Finishing is the final step of any project, and like sanding, the only one in which you literally touch every square inch. In everything else, from milling and shaping to jointing and glueing, your attention is on specific areas. But with finishing, every square inch of a piece comes under scrutiny.
For the longest time, I dreaded finishing and often delayed it for as long as possible. A poor finish can wreck the entire piece. Many a potentially great piece has been reduced to mediocrity by careless finishing.
Finishing can also be as boring as watching paint dry, which is something I actually enjoy doing. You can learn a lot by watching paint go through its phase changes. Finishing is meditative. It doesn’t make noise, unlike most shop operations, oo you can do it after hours. I prefer to finish later in the day or in the evening. Amazing things happen overnight as finishes dry, cure, and harden, and I’m less tempted to poke around on a partially cured finish when I’m sung in bed. Weeping may remain for a night, but rejoicing often comes in the morning when it comes to finishing.
Finishes tend to be smelly and capricious, something that appeals to the chemist in me. Bob Flexner has done much to demythologize the whole field of finishing and bring the science to the game. He literally wrote the book on it. Several, actually. Once you understand that there are really only four kinds of finish – oil, varnish, shellac, and lacquer – the mystery is over.
Oh, there’s paint too. Some woodworkers might scoff at the thought of painting wood, but honestly, some woods are made to be painted. Like poplar. I like to use milk paint. It’s a throwback to the good old days of paint before coatings became hazardous materials. The stuff is a powder that is mixed with water and comes in great colors like “Barn Red” and “Lighthouse Blue.” And it’s non-toxic. You can dump unused milk paint around your plants or on your lawn, unlike most paints which are best dumped on the neighbor’s lawn after dark.
My go to finishes are shellac, varnish, and hard-wax oil. I’ll break out the poly (a type of varnish) when needed for high wear applications, and the occasional stain for projects that call for matching other finishes, though I much prefer tinted shellac. Usually, I just reach for OSMO oil. This amazing piece of German technology is made of natural oils and waxes and is a breeze to apply. I finished my living room floor with it, and it’s held up far better than any of the poly-coated floors in the rest of the house. It’s buffable and repairable without sanding the whole floor. I use it on almost everything that calls for that “close to the surface” look. It’s also non-toxic when hardened, which means you can use it on kid’s toys.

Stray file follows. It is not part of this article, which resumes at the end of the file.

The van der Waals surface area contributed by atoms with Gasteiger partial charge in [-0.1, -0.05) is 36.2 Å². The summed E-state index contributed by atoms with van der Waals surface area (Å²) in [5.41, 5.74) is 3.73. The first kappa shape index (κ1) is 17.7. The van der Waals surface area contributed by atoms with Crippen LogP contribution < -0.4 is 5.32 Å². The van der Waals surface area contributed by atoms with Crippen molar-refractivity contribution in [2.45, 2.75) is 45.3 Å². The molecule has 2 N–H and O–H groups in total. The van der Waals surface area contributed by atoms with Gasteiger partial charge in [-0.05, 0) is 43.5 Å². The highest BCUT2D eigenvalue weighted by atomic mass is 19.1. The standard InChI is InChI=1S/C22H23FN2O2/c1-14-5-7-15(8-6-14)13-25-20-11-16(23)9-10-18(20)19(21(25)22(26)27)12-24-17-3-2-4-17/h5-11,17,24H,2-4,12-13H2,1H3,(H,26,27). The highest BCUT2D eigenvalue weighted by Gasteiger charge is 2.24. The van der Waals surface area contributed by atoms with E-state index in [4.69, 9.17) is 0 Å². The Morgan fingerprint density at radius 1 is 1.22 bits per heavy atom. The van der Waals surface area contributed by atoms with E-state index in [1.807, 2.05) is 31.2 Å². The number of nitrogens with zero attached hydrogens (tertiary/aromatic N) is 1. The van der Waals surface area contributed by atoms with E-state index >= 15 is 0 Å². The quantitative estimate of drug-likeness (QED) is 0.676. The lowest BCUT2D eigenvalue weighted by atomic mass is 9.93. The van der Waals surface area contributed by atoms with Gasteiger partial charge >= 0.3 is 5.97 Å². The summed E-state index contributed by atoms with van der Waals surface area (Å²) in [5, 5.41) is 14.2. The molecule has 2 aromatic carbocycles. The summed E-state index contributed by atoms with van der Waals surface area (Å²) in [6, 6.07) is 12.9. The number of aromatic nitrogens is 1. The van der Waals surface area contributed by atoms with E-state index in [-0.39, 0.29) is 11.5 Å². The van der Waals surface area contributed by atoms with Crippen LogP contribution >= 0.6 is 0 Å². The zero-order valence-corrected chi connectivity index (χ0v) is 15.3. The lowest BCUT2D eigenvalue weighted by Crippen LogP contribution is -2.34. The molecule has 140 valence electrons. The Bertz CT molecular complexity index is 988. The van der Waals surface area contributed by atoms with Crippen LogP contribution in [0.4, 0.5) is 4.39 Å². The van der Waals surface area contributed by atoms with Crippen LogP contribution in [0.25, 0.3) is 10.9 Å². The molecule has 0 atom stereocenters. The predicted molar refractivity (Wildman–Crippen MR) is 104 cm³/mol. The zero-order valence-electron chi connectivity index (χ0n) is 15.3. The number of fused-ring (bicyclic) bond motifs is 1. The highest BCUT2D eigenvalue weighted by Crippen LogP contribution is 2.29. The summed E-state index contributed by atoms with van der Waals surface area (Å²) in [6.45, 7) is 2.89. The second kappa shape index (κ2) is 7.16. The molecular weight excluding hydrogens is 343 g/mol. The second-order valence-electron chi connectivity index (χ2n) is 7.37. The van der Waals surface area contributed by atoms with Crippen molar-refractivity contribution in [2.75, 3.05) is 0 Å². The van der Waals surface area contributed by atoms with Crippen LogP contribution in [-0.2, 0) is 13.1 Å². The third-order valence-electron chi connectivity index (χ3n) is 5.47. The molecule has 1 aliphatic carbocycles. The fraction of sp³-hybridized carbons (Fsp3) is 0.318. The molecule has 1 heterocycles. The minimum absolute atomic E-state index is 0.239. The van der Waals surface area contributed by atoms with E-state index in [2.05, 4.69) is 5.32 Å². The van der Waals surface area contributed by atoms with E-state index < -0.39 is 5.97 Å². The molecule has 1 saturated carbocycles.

Finishes need to be finished. It took me years to learn what the auto paint guys have known from the beginning. No matter how you apply your finish – rag, brush, spray – there will be flaws ranging from specks of dust (Dust in a woodshop? Who knew?) to streaks, shiny spots, dull spots, brushmarks, and orange peel. Unless you’re pouring epoxy resin, the finish needs to be finished.
Usually, I give the finish a light wet sanding with wet/dry paper 600 to 1000 grit using mineral oil as a wetting agent. Then a light buff with 0000 steel wool and a little wax. If you’re in need of a workout, French polish on a shellac finish will burn the calories and produce that flawless finish just waiting for the cat to scratch it. Buffing small items with a series of abrasives (tripoli, white diamond) followed by carnuba wax gives a great finish to the finish. The whole point is that finishes need to be finished if the piece is going to be viewed under critical light by a discriminating eye.
Speaking of light, I always evaluate my work under light that is more revealing than normal room light – a sunny window, bright shop lights, or a low angle raking light. The truth is always seen in the light. I figure if it looks good under that kind of light it will look nearly perfect in the home. There is a point where good enough is good enough. When my eye doesn’t pick up any obvious flaw, the finish is finished. Tetelesthai. Beyond that would be a work of supererogation. Besides, as soon as it leaves the shop, it is sure to get scratched, dinged, or smudged.
Always take the pictures before the piece leaves the shop.